[Seminar] "Programming electronic and spin states in 2D supramolecular architectures by modifications on the single atomic or molecular level" by Prof. Thomas A. Jung (Paul Scherrer Institute, Switzerland)
"Programming electronic and spin states in 2D supramolecular architectures by modifications on the single atomic or molecular level"
Future quantum technologies rely on the understanding of the interaction between different electronic states in atoms or molecules. Surface supported atomic and molecular systems provide a base for such investigations with the particular advantage of addressability. In our work we establish on-surface architectures which exhibit specific electronic or spin states originating from the reduced dimensionality of the self-assembled and atomically precise architectures.
Quantum well arrays, exhibiting band-like electronic states  for example, can be produced by the interaction of porous on-surface networks with 2D Shockley-type surface states. These quantum wells have been modified by the adsorption / condensation of Xe atoms [2,3]. By designing the Xe filling pattern in the array, a quantum breadboard can be realized in remembrance of the breadboards used for testing electronic circuitry.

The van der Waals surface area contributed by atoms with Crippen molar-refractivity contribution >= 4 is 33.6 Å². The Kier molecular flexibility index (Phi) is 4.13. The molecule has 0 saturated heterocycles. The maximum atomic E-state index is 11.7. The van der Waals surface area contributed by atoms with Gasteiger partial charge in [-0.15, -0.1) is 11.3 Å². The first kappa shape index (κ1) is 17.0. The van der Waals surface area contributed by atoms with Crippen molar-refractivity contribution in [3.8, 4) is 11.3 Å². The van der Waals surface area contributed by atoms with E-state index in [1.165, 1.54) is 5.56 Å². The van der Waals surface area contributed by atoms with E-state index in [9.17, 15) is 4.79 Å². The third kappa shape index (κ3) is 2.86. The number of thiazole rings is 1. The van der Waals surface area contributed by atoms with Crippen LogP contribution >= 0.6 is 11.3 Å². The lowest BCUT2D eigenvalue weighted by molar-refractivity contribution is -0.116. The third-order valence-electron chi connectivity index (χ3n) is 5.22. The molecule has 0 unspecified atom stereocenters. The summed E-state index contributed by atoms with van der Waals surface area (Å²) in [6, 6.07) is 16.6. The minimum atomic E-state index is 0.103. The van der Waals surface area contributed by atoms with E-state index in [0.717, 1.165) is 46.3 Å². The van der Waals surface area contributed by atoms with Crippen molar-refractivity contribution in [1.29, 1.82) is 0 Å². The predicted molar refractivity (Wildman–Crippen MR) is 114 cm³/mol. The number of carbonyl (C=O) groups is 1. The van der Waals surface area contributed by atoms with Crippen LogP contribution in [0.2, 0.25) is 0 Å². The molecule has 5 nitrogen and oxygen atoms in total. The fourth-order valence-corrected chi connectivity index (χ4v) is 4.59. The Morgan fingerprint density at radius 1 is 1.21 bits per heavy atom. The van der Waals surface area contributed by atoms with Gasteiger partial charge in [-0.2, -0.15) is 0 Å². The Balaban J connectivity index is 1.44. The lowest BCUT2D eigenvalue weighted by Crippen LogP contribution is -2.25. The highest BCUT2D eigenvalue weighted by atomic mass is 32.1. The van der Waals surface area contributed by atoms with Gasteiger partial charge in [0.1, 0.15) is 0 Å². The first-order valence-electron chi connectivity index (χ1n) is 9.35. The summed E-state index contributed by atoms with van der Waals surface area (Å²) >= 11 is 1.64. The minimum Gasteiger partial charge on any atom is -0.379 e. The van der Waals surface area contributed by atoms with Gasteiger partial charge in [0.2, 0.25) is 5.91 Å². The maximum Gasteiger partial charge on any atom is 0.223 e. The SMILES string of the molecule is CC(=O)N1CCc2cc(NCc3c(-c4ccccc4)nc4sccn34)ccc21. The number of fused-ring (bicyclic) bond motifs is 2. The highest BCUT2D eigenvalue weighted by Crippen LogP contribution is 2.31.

2D ‘checkerboard’ architectures of magnetic molecules containing different e.g. Fe, Mn spins, on exhibit particular magnetic properties and serve as templates for the modification of spins by e.g. ligands. On magnetic substrates their spin state is strongly determined by the substrate and can be selectively switched by ligation to e.g. NH3 . On non-magnetic Au(111), we have observed the first example of 2D ferrimagnetic long-range order and remanence due to the RKKY interaction mediated by the surface states of the support .
Self-assembled 2D architectures contribute to our understanding of fundamental interactions involved in confinements  and in low dimensional systems.
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